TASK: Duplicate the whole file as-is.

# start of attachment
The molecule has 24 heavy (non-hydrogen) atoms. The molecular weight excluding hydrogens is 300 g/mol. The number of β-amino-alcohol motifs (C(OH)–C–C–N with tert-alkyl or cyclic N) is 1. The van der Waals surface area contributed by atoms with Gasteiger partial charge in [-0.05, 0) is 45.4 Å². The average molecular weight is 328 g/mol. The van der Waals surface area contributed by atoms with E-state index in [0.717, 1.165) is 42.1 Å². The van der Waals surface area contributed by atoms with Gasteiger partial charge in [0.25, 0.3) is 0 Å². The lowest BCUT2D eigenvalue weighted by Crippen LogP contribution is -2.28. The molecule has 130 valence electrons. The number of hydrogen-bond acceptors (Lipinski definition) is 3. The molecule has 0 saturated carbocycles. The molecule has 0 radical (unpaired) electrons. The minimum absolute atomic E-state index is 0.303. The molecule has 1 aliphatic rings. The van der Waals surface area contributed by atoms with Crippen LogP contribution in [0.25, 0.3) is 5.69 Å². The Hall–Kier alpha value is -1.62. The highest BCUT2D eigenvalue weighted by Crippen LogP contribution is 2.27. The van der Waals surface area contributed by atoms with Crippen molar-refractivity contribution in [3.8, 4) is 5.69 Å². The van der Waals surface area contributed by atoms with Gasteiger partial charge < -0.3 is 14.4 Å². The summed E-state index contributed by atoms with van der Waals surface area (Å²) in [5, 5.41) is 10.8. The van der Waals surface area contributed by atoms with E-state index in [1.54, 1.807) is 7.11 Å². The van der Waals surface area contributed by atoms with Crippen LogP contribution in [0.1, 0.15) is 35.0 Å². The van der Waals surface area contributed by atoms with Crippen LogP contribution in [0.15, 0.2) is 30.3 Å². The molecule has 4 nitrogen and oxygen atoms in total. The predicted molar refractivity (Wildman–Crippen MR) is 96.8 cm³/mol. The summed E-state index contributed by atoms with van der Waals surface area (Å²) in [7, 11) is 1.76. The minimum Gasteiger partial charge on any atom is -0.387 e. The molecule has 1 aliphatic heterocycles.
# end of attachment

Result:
The molecule has 24 heavy (non-hydrogen) atoms. The molecular weight excluding hydrogens is 300 g/mol. The number of β-amino-alcohol motifs (C(OH)–C–C–N with tert-alkyl or cyclic N) is 1. The van der Waals surface area contributed by atoms with Gasteiger partial charge in [-0.05, 0) is 45.4 Å². The average molecular weight is 328 g/mol. The van der Waals surface area contributed by atoms with E-state index in [0.717, 1.165) is 42.1 Å². The van der Waals surface area contributed by atoms with Gasteiger partial charge in [0.25, 0.3) is 0 Å². The lowest BCUT2D eigenvalue weighted by Crippen LogP contribution is -2.28. The molecule has 130 valence electrons. The number of hydrogen-bond acceptors (Lipinski definition) is 3. The molecule has 0 saturated carbocycles. The molecule has 0 radical (unpaired) electrons. The minimum absolute atomic E-state index is 0.303. The molecule has 1 aliphatic rings. The van der Waals surface area contributed by atoms with Crippen LogP contribution in [0.25, 0.3) is 5.69 Å². The Hall–Kier alpha value is -1.62. The highest BCUT2D eigenvalue weighted by Crippen LogP contribution is 2.27. The van der Waals surface area contributed by atoms with Crippen molar-refractivity contribution in [3.8, 4) is 5.69 Å². The van der Waals surface area contributed by atoms with Gasteiger partial charge < -0.3 is 14.4 Å². The summed E-state index contributed by atoms with van der Waals surface area (Å²) in [5, 5.41) is 10.8. The van der Waals surface area contributed by atoms with E-state index in [1.54, 1.807) is 7.11 Å². The van der Waals surface area contributed by atoms with Crippen LogP contribution in [0.1, 0.15) is 35.0 Å². The van der Waals surface area contributed by atoms with Crippen LogP contribution in [0.15, 0.2) is 30.3 Å². The molecule has 4 nitrogen and oxygen atoms in total. The predicted molar refractivity (Wildman–Crippen MR) is 96.8 cm³/mol. The summed E-state index contributed by atoms with van der Waals surface area (Å²) in [7, 11) is 1.76. The minimum Gasteiger partial charge on any atom is -0.387 e. The molecule has 1 aliphatic heterocycles.